Litigating in the United States District Court for the Eastern District of Michigan, Attorneys Jeff Turner and David Shaver recently secured a summary judgment in favor of their client, an Indiana collection agency accused of various violations of the Fair Credit Reporting Act and the Fair Debt Collection Practices Act.

In this case, the Indiana agency was accused of attempting to collect on a “bogus” account that had allegedly been discharged in bankruptcy.  The agency was also alleged to have failed to timely report the account as disputed following the consumer’s dispute.  After proving that the account at issue had not been discharged and securing a voluntary dismissal of the plaintiff’s FCRA claims, Jeff and David attacked the plaintiff’s remaining FDCPA allegations under 1692e(8).  After summary judgment briefing was completed, the Court found that the fact that the account was disputed was inherent in the agency’s ACDV response.  The Court also found that the agency’s affirmative evidence showing that it had reported the account as disputed in its monthly reporting update, submitted the very next day, was sufficient to overcome the plaintiff’s unsupported argument that “industry standards” required the agency to notate the dispute directly on the ACDV response.

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Representing clients in class action cases can sometimes be more challenging than representing clients in individual actions.  This was true for Attorneys Jeff Turner and David Shaver during the course of a recent case in the United States District Court for the Western District of Michigan in which they obtained a favorable summary judgment for their client, a Michigan collection agency.  Sued in a class action that was part of a larger group of similar class actions consolidated under a single judge, Jeff and David had to navigate a more-complex-than-usual procedural environment in order to establish that their client had not violated the FDCPA.  Specifically, the plaintiff alleged that certain costs related to previous unsuccessful garnishment attempts had illegally been included in later garnishment attempts.  After lengthy periods of early motion practice and discovery, the Court agreed that there were no questions of material fact remaining for trial with respect to the Michigan agency and that it had not been involved in the garnishment attempts that were alleged to have violated the FDCPA.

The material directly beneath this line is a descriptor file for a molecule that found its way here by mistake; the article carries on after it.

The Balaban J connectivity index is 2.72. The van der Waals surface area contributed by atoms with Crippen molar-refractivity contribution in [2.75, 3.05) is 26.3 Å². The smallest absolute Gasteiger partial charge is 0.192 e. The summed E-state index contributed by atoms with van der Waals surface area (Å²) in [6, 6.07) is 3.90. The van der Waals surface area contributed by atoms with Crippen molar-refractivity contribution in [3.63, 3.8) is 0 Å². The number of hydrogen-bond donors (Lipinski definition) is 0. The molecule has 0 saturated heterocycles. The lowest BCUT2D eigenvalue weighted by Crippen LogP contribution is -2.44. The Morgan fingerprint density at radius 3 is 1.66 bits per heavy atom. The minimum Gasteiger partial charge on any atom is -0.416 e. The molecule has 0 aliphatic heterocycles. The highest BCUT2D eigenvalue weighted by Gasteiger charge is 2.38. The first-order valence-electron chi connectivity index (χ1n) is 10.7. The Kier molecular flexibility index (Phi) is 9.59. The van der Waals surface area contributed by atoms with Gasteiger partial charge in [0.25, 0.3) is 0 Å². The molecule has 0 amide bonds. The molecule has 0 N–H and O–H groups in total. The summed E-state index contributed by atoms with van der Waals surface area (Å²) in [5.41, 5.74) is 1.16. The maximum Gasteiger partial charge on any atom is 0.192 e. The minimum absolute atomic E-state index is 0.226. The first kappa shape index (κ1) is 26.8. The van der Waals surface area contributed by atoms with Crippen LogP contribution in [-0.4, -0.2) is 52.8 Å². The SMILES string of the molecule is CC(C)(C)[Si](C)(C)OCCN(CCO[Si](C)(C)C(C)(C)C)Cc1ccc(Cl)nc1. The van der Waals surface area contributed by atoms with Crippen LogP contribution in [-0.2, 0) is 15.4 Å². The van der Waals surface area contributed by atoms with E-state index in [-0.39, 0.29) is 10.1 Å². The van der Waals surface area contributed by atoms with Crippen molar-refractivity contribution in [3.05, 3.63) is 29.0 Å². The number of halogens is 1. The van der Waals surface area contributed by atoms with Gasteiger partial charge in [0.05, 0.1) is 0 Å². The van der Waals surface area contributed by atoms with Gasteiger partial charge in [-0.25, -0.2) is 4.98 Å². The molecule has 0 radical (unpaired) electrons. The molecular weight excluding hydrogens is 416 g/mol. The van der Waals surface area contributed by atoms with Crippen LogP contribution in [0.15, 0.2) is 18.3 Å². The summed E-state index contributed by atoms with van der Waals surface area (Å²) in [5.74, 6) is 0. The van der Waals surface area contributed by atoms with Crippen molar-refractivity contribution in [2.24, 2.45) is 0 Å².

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Litigating in the United States District Court for the Northern District of Ohio and the United States Court of Appeals for the Sixth Circuit, Attorneys Jeff Turner and David Shaver secured a summary judgment in favor of their client – a New York collection agency accused of various violations of the Fair Debt Collection Practices Act, the Fair Credit Reporting Act, and the Ohio Consumer Sales Practices Act – followed by a voluntary dismissal of the plaintiff’s appeal.

In this highly contentious litigation that lasted over three years and involved multiple party defendants, Jeff and David were able to overcome the plaintiff’s numerous attempts to coerce a settlement by delaying the case and obstructing discovery.  Through coordination with the attorneys for the other defendants, Jeff and David were able obtain the discovery necessary to establish that the plaintiff could not prove any of the FDCPA, FCRA, or OCSPA violations alleged.  At summary judgment, which was not reversed on appeal, it was established that the client: did not falsely represent the amount of the account that had been placed with it; had not attempted to collect an unauthorized amount; had not engaged in any false, deceptive, misleading, unfair, or unconscionable practices; and had a permissible purpose to inquire into the plaintiff’s consumer report.